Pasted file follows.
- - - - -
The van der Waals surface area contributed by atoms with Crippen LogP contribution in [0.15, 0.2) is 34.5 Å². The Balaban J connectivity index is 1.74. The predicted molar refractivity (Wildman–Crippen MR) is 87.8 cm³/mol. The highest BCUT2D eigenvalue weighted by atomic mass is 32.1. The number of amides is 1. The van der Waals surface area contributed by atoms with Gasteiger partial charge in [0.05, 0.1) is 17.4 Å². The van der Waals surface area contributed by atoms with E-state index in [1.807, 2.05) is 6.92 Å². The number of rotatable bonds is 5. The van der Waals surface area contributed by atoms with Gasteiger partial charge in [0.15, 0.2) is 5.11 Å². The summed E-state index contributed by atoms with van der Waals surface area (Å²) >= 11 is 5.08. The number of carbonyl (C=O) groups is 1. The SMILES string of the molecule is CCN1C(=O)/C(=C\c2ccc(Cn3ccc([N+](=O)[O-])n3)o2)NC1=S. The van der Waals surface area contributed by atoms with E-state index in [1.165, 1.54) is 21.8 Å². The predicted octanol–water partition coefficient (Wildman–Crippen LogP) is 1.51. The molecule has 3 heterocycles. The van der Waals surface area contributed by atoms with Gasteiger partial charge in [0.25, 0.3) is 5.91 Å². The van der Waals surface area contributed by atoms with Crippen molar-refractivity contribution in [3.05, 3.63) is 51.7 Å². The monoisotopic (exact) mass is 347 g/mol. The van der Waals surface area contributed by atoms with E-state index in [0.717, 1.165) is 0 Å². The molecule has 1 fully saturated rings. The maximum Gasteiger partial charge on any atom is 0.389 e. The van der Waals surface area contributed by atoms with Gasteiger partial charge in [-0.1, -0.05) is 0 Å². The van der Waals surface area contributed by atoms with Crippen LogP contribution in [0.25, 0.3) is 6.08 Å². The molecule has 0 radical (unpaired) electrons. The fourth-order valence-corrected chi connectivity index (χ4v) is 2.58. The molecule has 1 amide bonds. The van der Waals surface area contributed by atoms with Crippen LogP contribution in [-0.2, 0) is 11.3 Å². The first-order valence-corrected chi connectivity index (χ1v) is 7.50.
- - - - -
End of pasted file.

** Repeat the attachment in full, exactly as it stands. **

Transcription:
The van der Waals surface area contributed by atoms with Crippen LogP contribution in [0.15, 0.2) is 34.5 Å². The Balaban J connectivity index is 1.74. The predicted molar refractivity (Wildman–Crippen MR) is 87.8 cm³/mol. The highest BCUT2D eigenvalue weighted by atomic mass is 32.1. The number of amides is 1. The van der Waals surface area contributed by atoms with Gasteiger partial charge in [0.05, 0.1) is 17.4 Å². The van der Waals surface area contributed by atoms with E-state index in [1.807, 2.05) is 6.92 Å². The number of rotatable bonds is 5. The van der Waals surface area contributed by atoms with Gasteiger partial charge in [0.15, 0.2) is 5.11 Å². The summed E-state index contributed by atoms with van der Waals surface area (Å²) >= 11 is 5.08. The number of carbonyl (C=O) groups is 1. The SMILES string of the molecule is CCN1C(=O)/C(=C\c2ccc(Cn3ccc([N+](=O)[O-])n3)o2)NC1=S. The van der Waals surface area contributed by atoms with E-state index in [1.165, 1.54) is 21.8 Å². The predicted octanol–water partition coefficient (Wildman–Crippen LogP) is 1.51. The molecule has 3 heterocycles. The van der Waals surface area contributed by atoms with Gasteiger partial charge in [0.25, 0.3) is 5.91 Å². The van der Waals surface area contributed by atoms with Crippen molar-refractivity contribution in [3.05, 3.63) is 51.7 Å². The monoisotopic (exact) mass is 347 g/mol. The van der Waals surface area contributed by atoms with E-state index in [0.717, 1.165) is 0 Å². The molecule has 1 fully saturated rings. The maximum Gasteiger partial charge on any atom is 0.389 e. The van der Waals surface area contributed by atoms with Gasteiger partial charge in [-0.1, -0.05) is 0 Å². The van der Waals surface area contributed by atoms with Crippen LogP contribution in [0.25, 0.3) is 6.08 Å². The molecule has 0 radical (unpaired) electrons. The fourth-order valence-corrected chi connectivity index (χ4v) is 2.58. The molecule has 1 amide bonds. The van der Waals surface area contributed by atoms with Crippen LogP contribution in [-0.2, 0) is 11.3 Å². The first-order valence-corrected chi connectivity index (χ1v) is 7.50.